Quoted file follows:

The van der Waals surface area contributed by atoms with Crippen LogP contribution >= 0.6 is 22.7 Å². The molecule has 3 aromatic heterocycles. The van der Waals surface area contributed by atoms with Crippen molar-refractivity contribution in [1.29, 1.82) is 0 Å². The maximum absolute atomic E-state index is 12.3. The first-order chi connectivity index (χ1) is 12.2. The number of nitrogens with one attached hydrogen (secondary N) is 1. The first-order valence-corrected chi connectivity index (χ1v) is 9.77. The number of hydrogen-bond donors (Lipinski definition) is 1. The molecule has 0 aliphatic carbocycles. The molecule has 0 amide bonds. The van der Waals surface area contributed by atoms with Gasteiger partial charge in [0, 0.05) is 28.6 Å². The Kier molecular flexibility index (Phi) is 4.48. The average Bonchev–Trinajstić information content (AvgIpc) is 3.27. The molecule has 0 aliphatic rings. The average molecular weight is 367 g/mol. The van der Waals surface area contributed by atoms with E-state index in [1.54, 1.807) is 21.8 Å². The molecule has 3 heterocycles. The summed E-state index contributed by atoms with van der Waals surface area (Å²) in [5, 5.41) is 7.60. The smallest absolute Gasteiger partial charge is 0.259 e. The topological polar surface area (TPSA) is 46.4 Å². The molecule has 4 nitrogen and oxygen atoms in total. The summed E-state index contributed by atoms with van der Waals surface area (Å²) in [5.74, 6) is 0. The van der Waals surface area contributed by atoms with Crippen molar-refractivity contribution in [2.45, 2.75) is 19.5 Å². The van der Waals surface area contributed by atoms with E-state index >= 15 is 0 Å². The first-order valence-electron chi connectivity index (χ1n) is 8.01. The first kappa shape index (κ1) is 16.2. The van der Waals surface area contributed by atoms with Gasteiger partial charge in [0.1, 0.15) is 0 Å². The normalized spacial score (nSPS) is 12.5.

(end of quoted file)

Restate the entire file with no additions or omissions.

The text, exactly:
The van der Waals surface area contributed by atoms with Crippen LogP contribution >= 0.6 is 22.7 Å². The molecule has 3 aromatic heterocycles. The van der Waals surface area contributed by atoms with Crippen molar-refractivity contribution in [1.29, 1.82) is 0 Å². The maximum absolute atomic E-state index is 12.3. The first-order chi connectivity index (χ1) is 12.2. The number of nitrogens with one attached hydrogen (secondary N) is 1. The first-order valence-corrected chi connectivity index (χ1v) is 9.77. The number of hydrogen-bond donors (Lipinski definition) is 1. The molecule has 0 aliphatic carbocycles. The molecule has 0 amide bonds. The van der Waals surface area contributed by atoms with Gasteiger partial charge in [0, 0.05) is 28.6 Å². The Kier molecular flexibility index (Phi) is 4.48. The average Bonchev–Trinajstić information content (AvgIpc) is 3.27. The molecule has 0 aliphatic rings. The average molecular weight is 367 g/mol. The van der Waals surface area contributed by atoms with E-state index in [1.54, 1.807) is 21.8 Å². The molecule has 3 heterocycles. The summed E-state index contributed by atoms with van der Waals surface area (Å²) in [5, 5.41) is 7.60. The smallest absolute Gasteiger partial charge is 0.259 e. The topological polar surface area (TPSA) is 46.4 Å². The molecule has 4 nitrogen and oxygen atoms in total. The summed E-state index contributed by atoms with van der Waals surface area (Å²) in [5.74, 6) is 0. The van der Waals surface area contributed by atoms with Crippen molar-refractivity contribution in [2.45, 2.75) is 19.5 Å². The van der Waals surface area contributed by atoms with E-state index >= 15 is 0 Å². The first-order valence-electron chi connectivity index (χ1n) is 8.01. The first kappa shape index (κ1) is 16.2. The van der Waals surface area contributed by atoms with Gasteiger partial charge in [0.1, 0.15) is 0 Å². The normalized spacial score (nSPS) is 12.5.